Friday, March 9, 2007

Not the 'Son of Crusader,' but so what?

I think David Axe is a fantastic journalist, but his recent assessment of the Army's proposed Non-Line-of-Sight Cannon (NLOS-C) failed to address some critical questions about the system's efficacy.

I'll complete agree with the notion that the NLOS-C is many ways is a step up from the ill-fated XM2001 Crusader both in terms of design and technology. I'm also impressed with the Army's decision to adapt the Navy's Advanced Gun System instead of building a new barrel from the ground up. Leveraging the AGS and FCS's investment in an electric-hybrid engine has undoubtedly saved the Army time and research cash. Setting aside the fact that NLOS-C can not hit the field until its Joint Tactical Radio System (JTRS) radio is ready, I'm still left asking myself "Where's the need?"

The NLOS-C will definitely have advantages over the Army's current M109A6. The AGS will allow the NLOS-C to fire a handful of shells in a quick succession and have them all land on target simultaneously, also know as a Multiple Rounds Single Impact (MSRI) fire mission. In theory, NLOS-C will also only require 2 men to operate and will weigh in at 23-25 tons, as opposed to the M109A6's 4-man crew and 32 ton weight.

The NLOS-C will also take advantage of the XM892 Excalibur, a a revolutionary artillery round that integrates fin-stabilized GPS guidance into an extended-range base-bleed design. There are also plans to include a small radar sensor on the NLOS-C that will allow it to track shells all the way to impact.

The problem is that many of these advantages seem to justify the cost of the NLOS-C at first, but do not hold up under further scrutiny. The first issue is the vehicle's misleading name. There is nothing about the NLOS-C chassis or cannon that allows for its 'non-line of sight' capability. The NLOS function of the NLOS-C is contained entirely in its magazine of GPS-guided Excalibur rounds. Since the Army and Marines intend to use the Excalibur in all of their 155mm howitzers, one of the vehicle's selling points is actually a bit overblown.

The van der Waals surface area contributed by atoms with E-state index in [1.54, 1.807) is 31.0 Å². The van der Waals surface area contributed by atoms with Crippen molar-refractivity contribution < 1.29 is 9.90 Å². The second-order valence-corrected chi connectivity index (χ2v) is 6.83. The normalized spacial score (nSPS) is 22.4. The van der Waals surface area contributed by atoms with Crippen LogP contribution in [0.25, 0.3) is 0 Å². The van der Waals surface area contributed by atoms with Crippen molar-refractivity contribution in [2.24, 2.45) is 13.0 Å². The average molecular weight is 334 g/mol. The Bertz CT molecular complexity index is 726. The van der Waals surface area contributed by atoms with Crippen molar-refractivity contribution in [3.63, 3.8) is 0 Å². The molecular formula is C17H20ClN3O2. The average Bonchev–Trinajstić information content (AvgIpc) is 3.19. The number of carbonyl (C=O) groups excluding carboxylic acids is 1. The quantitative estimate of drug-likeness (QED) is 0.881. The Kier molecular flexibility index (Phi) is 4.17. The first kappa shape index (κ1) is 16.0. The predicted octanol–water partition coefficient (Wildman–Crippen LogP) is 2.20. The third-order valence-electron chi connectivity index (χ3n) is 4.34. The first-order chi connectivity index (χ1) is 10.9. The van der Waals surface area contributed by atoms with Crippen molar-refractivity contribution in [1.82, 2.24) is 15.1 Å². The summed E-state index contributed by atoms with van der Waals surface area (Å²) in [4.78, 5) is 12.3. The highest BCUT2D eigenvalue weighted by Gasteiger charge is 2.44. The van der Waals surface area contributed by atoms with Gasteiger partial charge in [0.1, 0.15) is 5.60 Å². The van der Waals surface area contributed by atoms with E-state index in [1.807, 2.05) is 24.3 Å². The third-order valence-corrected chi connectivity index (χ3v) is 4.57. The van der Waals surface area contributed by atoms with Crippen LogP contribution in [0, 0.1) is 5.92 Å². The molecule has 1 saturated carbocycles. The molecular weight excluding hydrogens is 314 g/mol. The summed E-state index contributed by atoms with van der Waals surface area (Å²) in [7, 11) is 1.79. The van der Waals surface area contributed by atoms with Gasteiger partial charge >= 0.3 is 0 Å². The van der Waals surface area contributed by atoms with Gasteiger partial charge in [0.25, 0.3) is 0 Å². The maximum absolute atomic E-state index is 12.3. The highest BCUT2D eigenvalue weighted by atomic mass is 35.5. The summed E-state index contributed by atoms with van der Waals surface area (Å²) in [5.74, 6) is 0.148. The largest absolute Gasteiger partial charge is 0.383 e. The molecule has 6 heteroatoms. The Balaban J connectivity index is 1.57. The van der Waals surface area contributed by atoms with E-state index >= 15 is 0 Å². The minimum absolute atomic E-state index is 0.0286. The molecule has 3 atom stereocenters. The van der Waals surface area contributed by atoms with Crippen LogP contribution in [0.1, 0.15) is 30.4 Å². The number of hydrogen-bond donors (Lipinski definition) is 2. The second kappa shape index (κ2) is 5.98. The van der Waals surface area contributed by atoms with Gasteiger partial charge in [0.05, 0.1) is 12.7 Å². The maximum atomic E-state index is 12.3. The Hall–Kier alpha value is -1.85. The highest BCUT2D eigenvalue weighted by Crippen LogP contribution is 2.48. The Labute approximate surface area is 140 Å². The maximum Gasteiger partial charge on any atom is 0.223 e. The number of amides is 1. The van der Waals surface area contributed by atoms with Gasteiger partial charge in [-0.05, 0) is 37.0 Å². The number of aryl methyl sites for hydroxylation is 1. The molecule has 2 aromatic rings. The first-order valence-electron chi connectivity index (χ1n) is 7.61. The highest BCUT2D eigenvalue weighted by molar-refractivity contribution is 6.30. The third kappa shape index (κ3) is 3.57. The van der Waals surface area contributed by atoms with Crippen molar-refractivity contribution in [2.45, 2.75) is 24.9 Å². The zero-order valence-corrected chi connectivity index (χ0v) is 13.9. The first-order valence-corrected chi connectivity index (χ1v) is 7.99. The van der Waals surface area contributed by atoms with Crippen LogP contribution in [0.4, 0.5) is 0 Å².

The Army should be familiar with this criticism because it was one that the Secretary of Defense's Program Analysis and Evaluation directorate levied against the Crusader.

NLOS-C advocates also argue that a new self-propelled howitzer (SPH) is desperately needed because the M109 is 40 years old. The M109 chassis design may be 40 years old, but the A6 design is only dates back to the Reagan build-up in the 1980s. In fact, most of the current A6 fleet is less than 10 years old and the Army even intends to keep A6 in the inventory for another 10-15 years (only the 15 FCS-equipped brigades will get the NLOS-C, the other 30 or so will be stuck with this supposed 'dinosaur').

Personally, I'm also concerned about how the Army is keeping the NLOS-C so light. They've cut 2.5 tons off of its cross weight by reducing its magazine by a third, but it isn't clear where the other 3-5 tons went. When critics said the Crusader's 60 tons was too much, the Army reacted by stripping down its armor and I'm afraid they followed the same strategy with NLOS-C. I don't see why weight has been such a big issue since the Rumsfeldian era. SPHs can't be deployed by C-130s because Army doctrine prohibits the deployment of artillery in units smaller than a six-gun battery.